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|Text from this version of Heka (god)#In ritual was copied or moved into Magic (paranormal)#Ancient Egypt with this edit on 10 November 2011. The former page's history now serves to provide attribution for that content in the latter page, and it must not be deleted so long as the latter page exists. The former page's talk page can be accessed at Talk:Heka (god).|
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Question on lead
The way the first sentence is worded, it makes it sound like the article is endorsing the reality of paranormal magic. Is there any way to add a clause like, "according to certain belief systems, magic is the art of..." so that it doesn't sound like this sentence is tacitly endorsing the claims of pseudoscience?
Discussions prior to the following have been archived. These discussions can be accessed via the archive box. GooferMan 23:01, 24 October 2007 (UTC)
- Thanks. There was so much to be archived, even at 180 days and older, that the robot split what again as Archives 3 and 4. A neater division would have been at 2010/2011 but this is what we have.
- Archive contents
- sections evidently initiated 2003 to 2007, out of sequence
- sections evidently initiated 2005 to 2007
- initiated 2008–2010 plus Move? – long April/May 2011 discussion of a proposal to make this the main article "Magic"; rejected, so Magic remains a disambiguation page; closed May 2011
- initiated May 2011 and later; now almost empty
- --P64 (talk) 19:18, 28 October 2013 (UTC)
- I have set up auto archive indexing, as soon as the bot has run the word "Archives" on the archive box will link to an index of the archives. I also added the link to the move discussion notice template at the top of the page. If desired I can create a section with P64's contents list and mark it do not archive so it will remain on this page. - - MrBill3 (talk) 08:52, 29 October 2013 (UTC)
A lot of outright wrong and outdated information in this article
For example, the medieval sections states that Kabbalah speculation was the origin of medieval magic and the first grimoires in the 13th century. ARE YOU KIDDING ME? I can only assume whoever wrote this is referring to outdated and no longer scholastically accepted theories surrounding Kabbalah as can be found in books like 'Ritual Magic' by Butler (this book itself is about 50-60 years old). Kabbalah had almost no impact on European Chrisitan Occultism till such thinkers as Pico and the expulsion of the Jews from Spain in 1492. The influx of Kabbalah (with its own Neoplatonic heritage) was one of the significant turning points in Renaissance magic.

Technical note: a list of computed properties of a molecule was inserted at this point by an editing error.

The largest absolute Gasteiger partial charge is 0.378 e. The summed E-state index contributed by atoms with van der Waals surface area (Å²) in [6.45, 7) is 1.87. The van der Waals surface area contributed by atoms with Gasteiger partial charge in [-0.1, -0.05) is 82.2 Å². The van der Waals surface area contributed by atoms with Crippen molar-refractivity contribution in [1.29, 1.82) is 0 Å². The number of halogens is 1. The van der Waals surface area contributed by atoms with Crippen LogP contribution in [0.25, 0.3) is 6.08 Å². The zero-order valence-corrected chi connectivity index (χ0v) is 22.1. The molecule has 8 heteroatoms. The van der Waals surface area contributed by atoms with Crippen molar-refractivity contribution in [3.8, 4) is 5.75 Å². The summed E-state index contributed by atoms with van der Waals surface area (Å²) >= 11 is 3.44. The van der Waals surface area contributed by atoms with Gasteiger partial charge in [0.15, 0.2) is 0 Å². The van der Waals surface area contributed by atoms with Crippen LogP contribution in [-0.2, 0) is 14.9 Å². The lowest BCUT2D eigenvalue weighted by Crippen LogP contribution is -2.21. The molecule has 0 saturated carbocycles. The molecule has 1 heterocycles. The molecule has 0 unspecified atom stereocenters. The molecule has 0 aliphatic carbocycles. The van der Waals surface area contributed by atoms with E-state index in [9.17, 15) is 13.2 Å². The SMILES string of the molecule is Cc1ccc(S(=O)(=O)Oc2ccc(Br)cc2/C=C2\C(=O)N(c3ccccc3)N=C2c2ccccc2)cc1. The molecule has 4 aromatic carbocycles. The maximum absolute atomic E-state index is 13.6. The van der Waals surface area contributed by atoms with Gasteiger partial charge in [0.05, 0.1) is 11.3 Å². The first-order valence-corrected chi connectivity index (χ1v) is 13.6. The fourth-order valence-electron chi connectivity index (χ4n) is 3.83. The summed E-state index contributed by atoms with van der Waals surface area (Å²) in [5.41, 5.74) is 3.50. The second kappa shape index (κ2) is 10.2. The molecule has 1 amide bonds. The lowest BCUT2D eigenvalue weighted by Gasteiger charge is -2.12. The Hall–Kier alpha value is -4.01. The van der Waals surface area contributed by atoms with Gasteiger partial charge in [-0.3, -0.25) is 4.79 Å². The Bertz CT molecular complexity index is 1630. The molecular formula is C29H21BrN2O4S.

Medieval magic can be divided into two main categories: image magic descending ultimately from the influx of Arabic texts in the 12 and 13th centuries such as the Picatrix (with this type of magic mostly being treated as a form of natural science); and ritual magic descending from the corruption of Christian liturgical practices and influenced by the "Testament of Solomon" (which is significantly different from and not related to the Kabbalah) and the Byzantine "Hygromantia".
For sources see Frank Klaassen, Sarah Iles Johnson, Gershom Scholem, Nicolas Weill-Parot.
Magic is not real.
While I'm all for an article on the traditions and rituals associated with magic and a discussion how magic is practiced today, this article really needs to acknowledge that magic, as a paranormal phenomenon, does not exist. Currently, the opening paragraph insinuates that magic is a sort of discipline with actual, noticeable effects - this is untrue. If an outright disclaimer of falsehood is too much for some of you, then at least change things to "magic users believe that..." or similar wordings, as is the case for articles on religions. This is not an article on stage magic, which is an acknowledged illusion, and this is not an article on actual phenomena that were once thought to be magical in nature. If there are others out there who feel similarly, I would be delighted if you would help me find scientific articles on this subject, as that seems to be what is required for this to be acknowledged here.
Also, what is wrong with using James Randi's website as a source? It's not "self-published" - I certainly did not publish it myself, and James Randi is a world famous skeptic and psychic/magic debunker. The fact that his million dollar wager has not yet been won is further testament to my point.